...investigation, development, and production
Think about years of preparation for an event that is over in 70 thousandths of a second, or for an event that may never happen at all! In its simplest form this is the safety equation for Volvo engineers. "We develop safety for real people in real world situations - for life", says Ingrid Skogsmo, Safety Director at Volvo Car Corporation in Sweden.
While performance, styling, and cost of operation are key factors to purchasing a vehicle, safety is an increasingly important consideration for consumers.
Annually, there are more than 40,000 fatalities on US roadways. Motor vehicle crashes are the leading cause of death among Americans 1-34 years old. According to the U.S. Department of Transportation, the total societal cost of crashes exceeds $230 billion annually.
The statistics are good reason that auto safety is attracting greater interest and attention in recent years. The obvious conclusion is that by reducing the number of people killed and injured in traffic accidents, human suffering is alleviated as well as helping to resolve the problem of exorbitant costs associated with traffic accidents.
There are essentially three elements that influence in the occurrence, and consequences, of an accident: the human factor, the vehicle, and the traffic environment. Volvo Cars bases all of its design and development of cars on the human being - literally building cars from the inside out - a design philosophy which the company has adopted since its inception in 1927.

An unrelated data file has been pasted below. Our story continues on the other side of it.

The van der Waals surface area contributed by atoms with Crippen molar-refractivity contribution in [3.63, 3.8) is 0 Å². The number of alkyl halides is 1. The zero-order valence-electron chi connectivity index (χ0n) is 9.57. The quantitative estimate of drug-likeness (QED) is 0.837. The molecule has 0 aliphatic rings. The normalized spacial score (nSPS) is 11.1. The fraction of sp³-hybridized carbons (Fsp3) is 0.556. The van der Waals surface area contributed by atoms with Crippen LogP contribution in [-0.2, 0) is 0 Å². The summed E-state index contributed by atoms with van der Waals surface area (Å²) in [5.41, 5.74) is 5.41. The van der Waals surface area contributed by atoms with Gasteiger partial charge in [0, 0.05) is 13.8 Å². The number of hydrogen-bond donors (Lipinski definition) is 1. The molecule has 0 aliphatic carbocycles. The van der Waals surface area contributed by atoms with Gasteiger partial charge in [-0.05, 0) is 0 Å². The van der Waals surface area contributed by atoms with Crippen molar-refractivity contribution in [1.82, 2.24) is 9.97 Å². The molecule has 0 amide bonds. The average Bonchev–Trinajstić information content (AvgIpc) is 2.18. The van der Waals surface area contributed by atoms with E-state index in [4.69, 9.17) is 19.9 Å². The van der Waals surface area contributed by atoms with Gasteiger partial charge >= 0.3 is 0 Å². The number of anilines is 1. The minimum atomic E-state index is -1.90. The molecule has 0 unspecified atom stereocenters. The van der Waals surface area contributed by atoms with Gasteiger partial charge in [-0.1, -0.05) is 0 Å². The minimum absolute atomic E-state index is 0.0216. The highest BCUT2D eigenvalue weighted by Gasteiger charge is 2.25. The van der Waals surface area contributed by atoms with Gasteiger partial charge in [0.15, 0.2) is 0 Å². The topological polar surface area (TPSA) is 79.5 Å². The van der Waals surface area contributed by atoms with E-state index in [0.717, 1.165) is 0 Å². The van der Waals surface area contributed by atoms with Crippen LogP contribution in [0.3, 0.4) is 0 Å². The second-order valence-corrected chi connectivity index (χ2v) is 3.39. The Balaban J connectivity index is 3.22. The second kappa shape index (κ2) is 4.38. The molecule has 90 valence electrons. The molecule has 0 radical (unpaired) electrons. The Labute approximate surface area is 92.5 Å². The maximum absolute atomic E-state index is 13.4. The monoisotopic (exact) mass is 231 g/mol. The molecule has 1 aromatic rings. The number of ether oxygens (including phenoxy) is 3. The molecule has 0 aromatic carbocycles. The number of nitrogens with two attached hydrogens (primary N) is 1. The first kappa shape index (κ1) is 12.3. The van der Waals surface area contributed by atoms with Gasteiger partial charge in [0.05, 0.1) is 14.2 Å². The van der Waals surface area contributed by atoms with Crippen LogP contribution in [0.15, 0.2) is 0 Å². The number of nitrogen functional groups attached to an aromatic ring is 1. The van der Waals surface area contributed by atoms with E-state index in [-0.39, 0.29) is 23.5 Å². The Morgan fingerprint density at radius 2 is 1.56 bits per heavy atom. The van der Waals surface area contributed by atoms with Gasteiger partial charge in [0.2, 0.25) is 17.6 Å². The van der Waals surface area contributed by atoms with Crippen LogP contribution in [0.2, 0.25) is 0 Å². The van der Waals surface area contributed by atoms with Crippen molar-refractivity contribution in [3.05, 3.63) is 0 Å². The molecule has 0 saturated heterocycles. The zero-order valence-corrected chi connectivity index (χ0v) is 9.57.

The Safety Circle
Volvo's approach to safety can be best described with the help of a circle; a continuous process which begins and ends in the real-life traffic environment.
Since 1970, the Volvo Accident Research team has been dissecting and analyzing traffic accidents to better understand the complicated mechanisms connected with various types of collisions. The research focuses on how the vehicle and its systems and components function and influence the risk of injury to occupants.
"A key to protecting vehicle occupants is predictability," says Skogsmo. "The more we know about the impact forces in an accident and the dynamics of the vehicle the more we can know about what will happen in the event of a real-world accident."
When a Volvo car is involved in an accident (within approximately 1 hour of travel distance from Volvo headquarters in Göteborg, SWE), the Volvo Traffic Accident Research team is dispatched by the emergency service center, a vehicle recovery service company, or the police,...no matter what time of day, or night.